Between 1975 and 2006 life expectancy has continued to rise and mortality rates continued to fall in rich countries, but not as much as they would have done if income had been more evenly distributed, a new study has found.
The research published this month by Population Studies, a journal based at the London School of Economics and Political Science (LSE), finds that while life expectancy rose and mortality rates fell during this 30-year period, the distribution of incomes became more unequal in two-thirds of the world's rich countries. This growing inequality was associated with lower life expectancy and higher mortality, especially among men.
In the UK, income inequality increased by 43 per cent between 1975 and 2006. Without this increase, mortality for children and adults under the age of 50 could now be 10 per cent lower the researchers estimate. This figure was obtained by applying to the UK the average effects of income inequality on mortality over a 30-year period, 1975-2006, in 21 developed countries.
Roberta Torre, working at the Max Planck Institute for Demographic Research at the time, and Professor Mikko Myrskylä, now at the London School of Economics and Political Science (LSE), also found that increasing income inequality is associated with mortality at older ages (65-89 years), however, this association is significant only for women and is less strong than that for ages below 50.
Professor Mikko Myrskylä, Professor of Demography in LSE’s Department of Social Policy, said: “These results shed new light on how income inequality effects mortality rates and suggest that increasing income inequality is associated with decreased life expectancy for both men and women. Our findings suggest that policies to decrease income inequality may improve health, especially that of children and young to middle aged men and women.”
Roberta Torre said: “The exact mechanism through which income inequality increases mortality is unclear, but may be related to increased competition between people, stress, and risk-taking behaviour in modern societies. The level of inequality may also affect the resources parents are able to devote to their children, and this may be part of the explanation for the relationship found between income inequality and the mortality of children. Given the importance of the health of children and young adults for the productivity and sustainability of ageing societies, measures to reduce the growth of income inequality could have long-term benefits to society.”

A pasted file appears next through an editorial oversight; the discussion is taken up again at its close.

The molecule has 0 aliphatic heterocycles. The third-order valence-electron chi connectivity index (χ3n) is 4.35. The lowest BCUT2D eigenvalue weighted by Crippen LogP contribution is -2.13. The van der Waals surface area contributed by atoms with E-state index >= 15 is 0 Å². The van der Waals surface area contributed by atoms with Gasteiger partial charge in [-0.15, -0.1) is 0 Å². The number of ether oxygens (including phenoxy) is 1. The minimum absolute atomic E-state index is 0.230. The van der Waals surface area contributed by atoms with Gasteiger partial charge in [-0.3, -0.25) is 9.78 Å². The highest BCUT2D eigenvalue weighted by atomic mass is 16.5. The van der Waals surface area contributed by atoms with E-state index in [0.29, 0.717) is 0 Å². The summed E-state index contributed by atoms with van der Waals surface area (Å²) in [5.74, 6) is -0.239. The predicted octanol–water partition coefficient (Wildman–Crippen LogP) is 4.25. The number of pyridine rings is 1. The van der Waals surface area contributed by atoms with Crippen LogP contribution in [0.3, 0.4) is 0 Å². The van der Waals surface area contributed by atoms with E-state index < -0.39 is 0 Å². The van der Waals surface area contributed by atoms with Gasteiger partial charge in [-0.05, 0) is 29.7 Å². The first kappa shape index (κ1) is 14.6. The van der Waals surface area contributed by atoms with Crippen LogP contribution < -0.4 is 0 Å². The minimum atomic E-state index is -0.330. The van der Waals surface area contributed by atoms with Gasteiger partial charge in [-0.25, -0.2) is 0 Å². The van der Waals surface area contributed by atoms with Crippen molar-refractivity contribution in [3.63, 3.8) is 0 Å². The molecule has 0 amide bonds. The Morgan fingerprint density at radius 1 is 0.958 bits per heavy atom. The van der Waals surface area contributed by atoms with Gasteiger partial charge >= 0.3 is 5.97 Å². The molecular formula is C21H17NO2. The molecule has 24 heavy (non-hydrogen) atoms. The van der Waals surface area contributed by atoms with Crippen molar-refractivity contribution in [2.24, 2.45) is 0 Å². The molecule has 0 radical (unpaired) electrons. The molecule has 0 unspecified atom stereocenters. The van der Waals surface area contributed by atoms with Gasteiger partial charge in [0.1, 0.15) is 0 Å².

‘Income inequality and population health: An analysis of panel data for 21 developed countries, 1975-2006’ by Roberta Torre and Mikko Myrskylä is published in this month’s issue of Population Studies.
For copies of the paper: Anne Shepherd, Population Studies email@example.com Telephone: 020 7955 7666
Professor Mikko Myrskylä: email M.Myrskyla@lse.ac.uk, Telephone 020 7955 6646
Notes for editors:
Both researchers were at the Max Planck Institute for Demographic Research at the time the research was conducted. Roberta Torre is now at the European Commission. Professor Mikko Myrskylä is Professor of Demography at the London School of Economics and Political Science (LSE).
The researchers used data from the Human Mortality Database (HMD), which provides internationally comparable data on mortality for national populations over long periods of time, assessing life expectancy at birth and age-specific mortality rates.
Population Studies: a journal of demography is owned and produced by the Population Investigation Committee, based at the London School of Economics and Political Science (LSE).
16 January 2014